While she lived at Kandahar Airfield, Wood socialized with others on the base and formed close friendships. She embraced the diversity of the base, regularly attended barbecues and dances, went to the gym, watched sporting events, and took part in weightlifting competitions. She did not carry a weapon as part of her employment and, for security reasons, she was not permitted to leave the base except when departing for international travel. She did not, and could not, travel within Afghanistan because it was a war zone.

Wood used some of her vacation time to make trips to the United States, such as to Texas to visit her property and Boston to visit her family. She spent 22 days in the United States during 2012, 42 days during 2013, zero days during 2014, and 40 days during 2015. She did not rent out her house in Texas, which remained unoccupied except when she was visiting.

Wood's employment with AC First ended on April 19, 2016, because of a military drawdown in the region, but another defense contractor, DynCorp International, LLC (DynCorp), orally promised her a position at Kandahar Airfield contingent on the availability of funding. Wood returned to Texas and immediately began looking for other defense contracting work in Afghanistan in case the DynCorp offer did not come through. She looked for work only with other overseas contractors and repeatedly turned down opportunities to pursue jobs in the United States, even when offered by ex-military friends. She also filed for unemployment while waiting to see whether the DynCorp job came through. The DynCorp job came through and Wood returned to Afghanistan on December 24, 2016.

Wood filed her tax returns for 2012-2016 late because, she explained, she had been confused about the need to file U.S. tax returns while working on a U.S. military base overseas. She did not file her 2015 tax return until October 26, 2017. Wood considered herself a bona fide resident of Afghanistan for 2012-2016 and on each return included a foreign earned income exclusion under Code Sec. 911. The IRS rejected the foreign earned income exclusions included on Wood's returns and also assessed a late filing penalty with respect to her 2015 tax return.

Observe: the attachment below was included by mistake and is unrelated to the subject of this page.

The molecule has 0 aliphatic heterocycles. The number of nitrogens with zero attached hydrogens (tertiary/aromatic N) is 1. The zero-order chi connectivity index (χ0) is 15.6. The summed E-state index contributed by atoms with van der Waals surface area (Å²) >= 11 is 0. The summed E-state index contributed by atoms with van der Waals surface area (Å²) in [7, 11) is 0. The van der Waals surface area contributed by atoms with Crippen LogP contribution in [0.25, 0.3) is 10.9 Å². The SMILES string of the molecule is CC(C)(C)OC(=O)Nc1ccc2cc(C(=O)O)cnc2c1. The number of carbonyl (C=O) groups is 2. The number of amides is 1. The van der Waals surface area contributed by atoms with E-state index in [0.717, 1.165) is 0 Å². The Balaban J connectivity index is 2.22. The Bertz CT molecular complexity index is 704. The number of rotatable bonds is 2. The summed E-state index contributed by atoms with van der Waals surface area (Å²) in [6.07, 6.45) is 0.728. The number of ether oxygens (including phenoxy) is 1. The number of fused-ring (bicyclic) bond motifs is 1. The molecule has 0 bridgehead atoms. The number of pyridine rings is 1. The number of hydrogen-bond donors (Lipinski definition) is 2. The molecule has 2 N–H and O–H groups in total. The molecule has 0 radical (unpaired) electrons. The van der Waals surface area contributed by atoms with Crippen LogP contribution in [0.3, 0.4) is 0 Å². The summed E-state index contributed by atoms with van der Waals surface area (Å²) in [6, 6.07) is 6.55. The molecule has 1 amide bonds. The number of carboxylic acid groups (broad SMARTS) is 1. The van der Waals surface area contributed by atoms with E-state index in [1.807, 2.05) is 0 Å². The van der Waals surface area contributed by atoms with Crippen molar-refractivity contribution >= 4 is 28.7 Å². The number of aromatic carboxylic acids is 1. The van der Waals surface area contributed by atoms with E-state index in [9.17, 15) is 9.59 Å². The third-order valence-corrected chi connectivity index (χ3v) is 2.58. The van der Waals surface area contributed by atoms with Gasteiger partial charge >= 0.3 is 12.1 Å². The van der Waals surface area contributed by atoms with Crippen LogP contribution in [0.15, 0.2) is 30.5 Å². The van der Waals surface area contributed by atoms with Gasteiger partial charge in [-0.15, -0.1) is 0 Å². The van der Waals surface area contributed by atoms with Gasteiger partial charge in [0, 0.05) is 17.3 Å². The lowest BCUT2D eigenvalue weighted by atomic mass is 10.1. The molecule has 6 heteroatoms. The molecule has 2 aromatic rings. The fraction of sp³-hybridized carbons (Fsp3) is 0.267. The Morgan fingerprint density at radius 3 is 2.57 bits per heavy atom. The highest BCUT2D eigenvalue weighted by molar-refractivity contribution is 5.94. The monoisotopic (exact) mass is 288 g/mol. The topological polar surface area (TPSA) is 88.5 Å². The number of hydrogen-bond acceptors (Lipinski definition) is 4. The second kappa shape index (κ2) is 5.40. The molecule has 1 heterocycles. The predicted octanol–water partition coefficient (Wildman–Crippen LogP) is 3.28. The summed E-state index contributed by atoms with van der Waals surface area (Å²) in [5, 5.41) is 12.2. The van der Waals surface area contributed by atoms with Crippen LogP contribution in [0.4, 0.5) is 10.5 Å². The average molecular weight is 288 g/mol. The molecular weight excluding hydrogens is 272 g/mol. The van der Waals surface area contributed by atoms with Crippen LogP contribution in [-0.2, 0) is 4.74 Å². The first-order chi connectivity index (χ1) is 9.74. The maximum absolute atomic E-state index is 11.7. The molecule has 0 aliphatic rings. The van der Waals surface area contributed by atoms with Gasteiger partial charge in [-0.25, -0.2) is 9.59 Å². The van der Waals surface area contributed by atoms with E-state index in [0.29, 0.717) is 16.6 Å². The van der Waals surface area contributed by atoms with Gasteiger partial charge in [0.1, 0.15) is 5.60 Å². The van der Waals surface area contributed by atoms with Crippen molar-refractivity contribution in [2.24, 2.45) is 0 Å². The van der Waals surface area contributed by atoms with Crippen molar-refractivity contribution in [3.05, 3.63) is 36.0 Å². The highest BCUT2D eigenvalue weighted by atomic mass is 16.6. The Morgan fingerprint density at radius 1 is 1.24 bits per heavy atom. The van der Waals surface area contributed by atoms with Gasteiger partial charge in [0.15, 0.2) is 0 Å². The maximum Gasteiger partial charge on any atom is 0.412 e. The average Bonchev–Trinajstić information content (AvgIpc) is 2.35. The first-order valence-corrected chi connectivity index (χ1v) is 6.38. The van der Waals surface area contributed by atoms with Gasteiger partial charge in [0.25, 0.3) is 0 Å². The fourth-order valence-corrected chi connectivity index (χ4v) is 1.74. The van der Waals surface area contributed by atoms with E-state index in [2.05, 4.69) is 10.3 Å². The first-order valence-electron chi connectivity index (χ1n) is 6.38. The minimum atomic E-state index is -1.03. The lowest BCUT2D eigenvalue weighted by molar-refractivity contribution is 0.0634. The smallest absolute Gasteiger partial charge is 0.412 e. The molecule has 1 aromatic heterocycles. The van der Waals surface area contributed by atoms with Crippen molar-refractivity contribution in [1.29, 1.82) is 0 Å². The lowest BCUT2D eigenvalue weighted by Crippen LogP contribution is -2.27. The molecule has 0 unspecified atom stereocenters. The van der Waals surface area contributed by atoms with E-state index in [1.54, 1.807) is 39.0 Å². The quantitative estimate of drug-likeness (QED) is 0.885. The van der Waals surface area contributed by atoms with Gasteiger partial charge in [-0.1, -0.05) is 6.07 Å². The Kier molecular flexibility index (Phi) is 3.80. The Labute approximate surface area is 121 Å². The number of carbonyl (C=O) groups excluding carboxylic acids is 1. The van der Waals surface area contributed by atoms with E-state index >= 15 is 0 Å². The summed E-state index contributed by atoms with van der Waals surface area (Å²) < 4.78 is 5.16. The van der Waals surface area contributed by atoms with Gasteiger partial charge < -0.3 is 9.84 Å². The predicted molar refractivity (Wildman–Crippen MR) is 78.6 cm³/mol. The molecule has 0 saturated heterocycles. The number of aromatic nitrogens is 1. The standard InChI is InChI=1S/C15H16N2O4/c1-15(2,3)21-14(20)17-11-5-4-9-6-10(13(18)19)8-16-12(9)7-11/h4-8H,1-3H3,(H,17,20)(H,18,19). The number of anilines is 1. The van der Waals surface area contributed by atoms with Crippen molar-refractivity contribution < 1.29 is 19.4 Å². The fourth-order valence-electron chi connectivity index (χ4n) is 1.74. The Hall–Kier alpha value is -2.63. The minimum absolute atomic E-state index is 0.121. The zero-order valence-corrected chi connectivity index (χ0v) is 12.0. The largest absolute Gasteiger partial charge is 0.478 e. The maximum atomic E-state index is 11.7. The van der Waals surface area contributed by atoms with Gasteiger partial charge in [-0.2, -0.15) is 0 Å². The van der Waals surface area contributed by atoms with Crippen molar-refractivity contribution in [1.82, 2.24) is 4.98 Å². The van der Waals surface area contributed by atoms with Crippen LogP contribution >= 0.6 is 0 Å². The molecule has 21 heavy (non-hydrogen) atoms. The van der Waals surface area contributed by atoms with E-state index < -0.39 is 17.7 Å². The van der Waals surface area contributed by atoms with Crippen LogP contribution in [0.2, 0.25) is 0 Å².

Code Sec. 911(a)(1) provides that a "qualified individual" may elect to exclude foreign earned income from gross income, subject to limitations set forth in Code Sec. 911(b)(2). Under Code Sec. 911(b)(1)(A), foreign earned income is the amount received by such individual from sources within a foreign country or countries which constitute earned income attributable to services performed by such individual. Code Sec. 911(d) provides that, to be a qualified individual entitled to this exclusion, a taxpayer must satisfy two distinct requirements. First, the taxpayer must either be a bona fide resident of one or more foreign countries or be physically present abroad for a specified period. Code Sec. 911(d)(1)(B), for example, provides that a taxpayer can be a qualified individual by meeting a 330-day physical presence requirement. Second, the taxpayer must show that his or her tax home is in a foreign country.